The New Jersey Supreme Court (State of New Jersey v. Shirley Reid (A-105-06)) has issued an important decision on Internet users’ right to privacy. The case involves a dispute about whether an ISP violated a user’s privacy rights by turning over subscriber information (name, address, billing details) associated with a particular IP address. It ends up the that subpoena served on the ISP was invalid for a variety of reasons. As the user had a ‘reasonable expectation of privacy’ in her Internet activities and identifying information, and because the subpoena served on the ISP was invalid, the New Jersey court determined that the ISP should not have turned over the personal data.
The important aspect of this case in the evolving understanding of privacy on the Internet is the court’s recognition that we must look at privacy from the broad perspective of what can actually be discovered about people online. In this way, the ruling has significant strengths and weaknesses from a privacy perspective. On the one hand, the court finds that there is, today, an expectation of privacy in IP addresses because they are currently hard to link to personal identity. There have been lots of disputes in the US and the EU about whether IP addresses are ‘personally identifying information.’ (”PII” in the jargon of privacy.) This court takes a pragmatic view of this question and finds that IP addresses should be considered private for now, but that this may change. The court finds:
the reasonableness of the privacy interest may change as technology evolves. A reasonable expectation of privacy is required to establish a protected privacy interest…. Internet users today enjoy relatively complete IP address anonymity when surfing the Web. Given the current state of technology, the dynamic, temporarily assigned, numerical IP address cannot be matched to an individual user without the help of an ISP. Therefore, we accept as reasonable the expectation that one’s identity will not be discovered through a string of numbers left behind on a website.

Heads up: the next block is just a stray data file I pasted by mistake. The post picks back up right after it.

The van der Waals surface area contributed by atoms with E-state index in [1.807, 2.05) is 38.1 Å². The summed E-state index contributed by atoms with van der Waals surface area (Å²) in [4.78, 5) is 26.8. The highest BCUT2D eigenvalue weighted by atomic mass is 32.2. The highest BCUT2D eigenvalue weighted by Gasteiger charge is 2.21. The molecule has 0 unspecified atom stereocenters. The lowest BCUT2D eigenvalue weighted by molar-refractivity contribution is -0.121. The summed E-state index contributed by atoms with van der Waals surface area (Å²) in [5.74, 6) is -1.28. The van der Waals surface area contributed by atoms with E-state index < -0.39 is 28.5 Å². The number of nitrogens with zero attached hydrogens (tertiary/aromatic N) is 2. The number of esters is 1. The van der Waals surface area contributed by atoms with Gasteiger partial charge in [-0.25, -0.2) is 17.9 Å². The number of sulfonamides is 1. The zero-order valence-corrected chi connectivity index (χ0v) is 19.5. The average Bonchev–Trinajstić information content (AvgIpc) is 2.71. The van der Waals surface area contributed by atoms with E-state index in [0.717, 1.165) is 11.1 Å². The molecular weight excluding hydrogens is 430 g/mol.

The availability of IP Address Locator Websites has not altered that expectation because they reveal the name and address of service providers but not individual users. Should that reality change over time, the reasonableness of the expectation of privacy in Internet subscriber information might change as well. For example, if one day new software allowed individuals to type IP addresses into a “reverse directory” and identify the name of a user — as is possible with reverse telephone directories — today’s ruling might need to be reexamined.
Others have written about the legal details of this case and have suggested that it is a big win for privacy. Given the reliance on the shifting state of identity technology, I’m a little less sanguine.